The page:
FijilessonWhen we met the head teacher, we talked about the whole curriculum, and especially literacy and numeracy – from the school’s point of view the major issue is to make sure that she learns the numeracy principles as we’re going, so that she keeps up. Literacy is less of a worry – with her diary and the range of reading material that we’re going to have available, coupled with no TV for a year – we think (and the school agrees) that things will develop well in that area without making it a hard slog. Numeracy will require some planning and preparation, and some formal “lesson time” put aside on a very regular basis. As we are taking a Tablet PC, and I work for a company producing a wide range of numeracy software designed for primary school children, then we’ll have a head start.

The school were overwhelmingly positive about the whole idea!

Where will you be staying?

tipi1A tipi at HI SaltspringIn Canada and New Zealand, we stayed in hostels – both those that belong to Hostelling International (in UK terms ‘Youth Hostels’) and privately run ones that are aimed at backpackers. But hostels today aren’t what they used to be in days of my youth – you don’t have to do ‘chores’ any more, they don’t lock you out in the rain all day, and they have pretty neat facilities – for example, in Downtown Hostel in Vancouver, they have wireless Internet access in the cafe! One of the most exciting hostels we found was one that had a tipi as a room! New Zealand’s hostels are amongst some of the best in the world – some of them are like 3-star hotels, while the farm stays provide a warm and friendly atmosphere totally unlike hostels of old. There is also an official star-rating scheme for NZ hostels, as well as an independent rating scheme, which backpackers create through their own feedback.

In America we ended up in motels, because hostels are few and far between, and more expensive than motels for a family. That was a bit disappointing for us, because it meant we didn’t meet as many people – either fellow travellers or locals – because motels are very insular.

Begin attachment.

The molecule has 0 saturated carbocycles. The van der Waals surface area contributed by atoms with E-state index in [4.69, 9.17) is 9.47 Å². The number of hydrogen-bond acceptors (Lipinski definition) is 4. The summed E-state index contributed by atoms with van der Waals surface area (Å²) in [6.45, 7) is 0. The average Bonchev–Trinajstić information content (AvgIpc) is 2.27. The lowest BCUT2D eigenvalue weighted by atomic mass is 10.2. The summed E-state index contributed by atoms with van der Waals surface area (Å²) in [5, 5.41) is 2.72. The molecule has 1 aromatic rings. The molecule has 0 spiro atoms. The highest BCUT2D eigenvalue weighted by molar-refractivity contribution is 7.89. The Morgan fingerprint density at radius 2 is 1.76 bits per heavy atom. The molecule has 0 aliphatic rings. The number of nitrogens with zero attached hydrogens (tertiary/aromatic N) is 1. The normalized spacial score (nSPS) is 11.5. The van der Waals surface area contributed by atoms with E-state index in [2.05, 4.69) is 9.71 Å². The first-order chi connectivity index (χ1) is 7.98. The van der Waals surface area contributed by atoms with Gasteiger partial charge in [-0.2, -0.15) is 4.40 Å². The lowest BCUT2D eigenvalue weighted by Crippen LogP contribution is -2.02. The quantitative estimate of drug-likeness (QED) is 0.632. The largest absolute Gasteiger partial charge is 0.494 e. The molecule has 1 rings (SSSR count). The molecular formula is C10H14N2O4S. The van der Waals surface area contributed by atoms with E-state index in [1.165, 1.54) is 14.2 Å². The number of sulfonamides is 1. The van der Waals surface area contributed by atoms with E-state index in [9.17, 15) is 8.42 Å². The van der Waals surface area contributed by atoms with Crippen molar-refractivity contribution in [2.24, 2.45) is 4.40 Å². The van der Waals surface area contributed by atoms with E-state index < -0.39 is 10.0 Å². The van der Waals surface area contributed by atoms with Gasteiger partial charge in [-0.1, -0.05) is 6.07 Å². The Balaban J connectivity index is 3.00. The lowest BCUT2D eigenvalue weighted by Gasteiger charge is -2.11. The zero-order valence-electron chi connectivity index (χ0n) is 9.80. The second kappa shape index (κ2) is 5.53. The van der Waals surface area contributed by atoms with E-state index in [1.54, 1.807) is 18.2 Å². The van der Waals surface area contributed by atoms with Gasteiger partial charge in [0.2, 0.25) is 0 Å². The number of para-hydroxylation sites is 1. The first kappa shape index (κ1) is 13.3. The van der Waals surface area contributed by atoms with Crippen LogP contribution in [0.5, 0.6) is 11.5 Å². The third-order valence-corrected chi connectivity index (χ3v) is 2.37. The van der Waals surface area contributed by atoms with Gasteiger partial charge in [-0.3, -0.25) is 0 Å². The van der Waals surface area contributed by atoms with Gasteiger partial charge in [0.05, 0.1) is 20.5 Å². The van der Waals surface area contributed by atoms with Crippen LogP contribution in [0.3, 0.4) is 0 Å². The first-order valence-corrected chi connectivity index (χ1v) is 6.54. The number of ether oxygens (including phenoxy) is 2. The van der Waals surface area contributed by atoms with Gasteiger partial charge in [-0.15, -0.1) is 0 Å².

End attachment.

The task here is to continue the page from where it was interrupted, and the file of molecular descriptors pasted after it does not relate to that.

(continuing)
BaysidebureIn Fiji, we stayed in small grass huts next to the beach, curiously they’re called “resorts”, but they are very basic – limited running water, little or no electricity.

When we reached Australia, we rented a campervan for two months (about £27 a day), and when Sarah’s parents joined us we rented cabins on campsites. These are mostly huts that were used in the Olympic Village, now distributed all around the country, and available at around £40 for 6 of us.

In Asia we stayed in Guest Houses or small hotels. Typically, for an air-conditioned room we’d be paying between £5 and £15 a night, depending on the country, the location and the quality of the room.

How much will it cost?

The big question – and we don’t really know the answer yet.

However, when we were deciding on this trip, we had a choice between buying a new car for Sarah, or going round the world (okay, Sarah did want a nice convertible…). We know about the tickets – they cost us just over £4,000 for the family (that’s about £1,200 for the adults, and 75% of that for the children).

People often asked us when we used to take long-haul holidays how we could afford them too – I guess for us the answer is that we’ve always prioritised spending on travel, and this year is no exception.

North America has definitely cost us more than we had expected or planned, mainly because of food – living in motels means that we’ve had to eat out for most meals. We’ve also had to hire cars for 6 weeks so far – with the four of us its much more economical than public transport.

Australia and New Zealand were cheaper – probably closer to our budget.

Asia is much cheaper – we haven’t worked it out, but it is probably less than £300 a week. One of the biggest costs is getting around, as large distances are involved, and there are four of us travelling.